A sermon for August 21 on Jeremiah 1:4-10
It happens time and again in the biblical story. A claim is placed on someone’s life, a calling is heard, and the first response is protest. Who me? Moses says he’s not much good as a public speaker, so how could he possibly go and speak to Pharaoh? Isaiah says his lips are unclean, and Ezekiel just falls flat on his face. In Luke’s telling, when Simon Peter first encounters Jesus, all he can say is “Go away from me, Lord, for I am a sinful man.” And here in this evening’s reading we watch as Jeremiah responds to his prophetic calling by saying “I do not know how to speak, for I am only a boy.”
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It is all quite understandable, of course, because heeding those callings meant taking up a life and vocation—whether as prophet, leader, or disciple—that was anything but a walk in the park. The call to do this thing was also a call to risk all. For Moses it meant going back and confronting the royal household in which he’d been raised. For prophets like Jeremiah and Isaiah, it meant speaking some very hard words into the life of their own people, their own community. For Ezekiel it meant having to deal with wild dreams and visions of a sort that in our day would get him locked up under a psychiatric order. As for Peter, he’d not only have to walk with his friend and teacher into the very jaws of death, but would himself pay for his discipleship with his life.
So they are understandable, these protests. I suppose, too, that I’d be a little nervous about someone who leapt too confidently in response to a call. “Sure me! I’m up to it, just watch me… thanks for the promotion Lord.” It is sometimes said when it is time for a diocese to elect a new bishop that the people most eager to be elected to that office are often the ones you least want in the job, while those who push against even being nominated could well be the best candidates of all. That might be a sweeping generalization, but do I think there’s some real truth in it.
So listen again to what Jeremiah is facing.
Now the word of the Lord came to me saying,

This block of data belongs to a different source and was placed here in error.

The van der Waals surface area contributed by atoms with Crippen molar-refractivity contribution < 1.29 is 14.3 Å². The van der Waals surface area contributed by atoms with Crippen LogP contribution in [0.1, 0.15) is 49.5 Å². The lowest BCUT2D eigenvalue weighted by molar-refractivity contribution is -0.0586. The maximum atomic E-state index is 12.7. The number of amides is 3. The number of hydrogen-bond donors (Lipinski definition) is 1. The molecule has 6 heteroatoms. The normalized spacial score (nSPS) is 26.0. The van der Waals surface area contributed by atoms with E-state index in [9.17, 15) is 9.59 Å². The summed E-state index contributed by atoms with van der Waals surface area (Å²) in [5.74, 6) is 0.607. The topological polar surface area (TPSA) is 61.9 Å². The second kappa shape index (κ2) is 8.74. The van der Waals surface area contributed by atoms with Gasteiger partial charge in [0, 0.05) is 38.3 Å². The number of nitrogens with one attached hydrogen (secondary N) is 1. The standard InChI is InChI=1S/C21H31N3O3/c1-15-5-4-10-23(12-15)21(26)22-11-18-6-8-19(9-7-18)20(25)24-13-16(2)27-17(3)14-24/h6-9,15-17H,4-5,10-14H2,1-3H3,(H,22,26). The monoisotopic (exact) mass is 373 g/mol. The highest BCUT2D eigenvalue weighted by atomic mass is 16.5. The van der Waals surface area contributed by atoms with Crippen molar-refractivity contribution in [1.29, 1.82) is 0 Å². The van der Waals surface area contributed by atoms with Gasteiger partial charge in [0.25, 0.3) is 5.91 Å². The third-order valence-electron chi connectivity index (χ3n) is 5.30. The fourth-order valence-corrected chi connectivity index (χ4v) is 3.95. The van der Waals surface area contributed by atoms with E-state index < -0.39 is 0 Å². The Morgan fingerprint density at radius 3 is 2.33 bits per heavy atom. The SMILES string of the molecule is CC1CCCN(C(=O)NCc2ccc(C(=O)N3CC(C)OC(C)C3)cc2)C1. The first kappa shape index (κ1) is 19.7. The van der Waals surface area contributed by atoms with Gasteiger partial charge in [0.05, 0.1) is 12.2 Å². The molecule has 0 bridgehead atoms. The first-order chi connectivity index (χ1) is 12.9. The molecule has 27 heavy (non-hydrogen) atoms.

‘Before I formed you in the womb I knew you,
and before you were born I consecrated you;
I appointed you a prophet to the nations.’
Before I formed you in the womb, before you were born—now that is a seriously deep call. “Jeremiah,” God is essentially saying, “I’m not making this up as I go. I’ve placed a claim on you, and you need to come on board.” And that claim is to be a prophet, to be one who tells forth some very hard and challenging words on God’s behalf. Prophets like Jeremiah are raised up to play a crucial role in the shaping of the nation’s life. Remember, we’re talking about a nation in which temple and palace—church and state, so to speak—shared a common mother tongue. The king was welcome in the temple, and the priests in the royal household. They told the same stories, shared the same religious practices, stood for the same faith… or at least they were supposed to. But time and again the royal household would become corrupt or one of the monarchs would begin to dabble in the religions of other nations. Sometimes, too, the temple and its priestly leaders had become merely a “religion” as opposed to a living covenantal faith intended to shape the nation in a path of justice, equity, and compassion for the outsider and the underdog. When palace or temple or both began to derail, the prophet was raised up to go and tell them the truth. No easy vocation, because kings and governments and religious institutions don’t much like being publically called out and upbraided.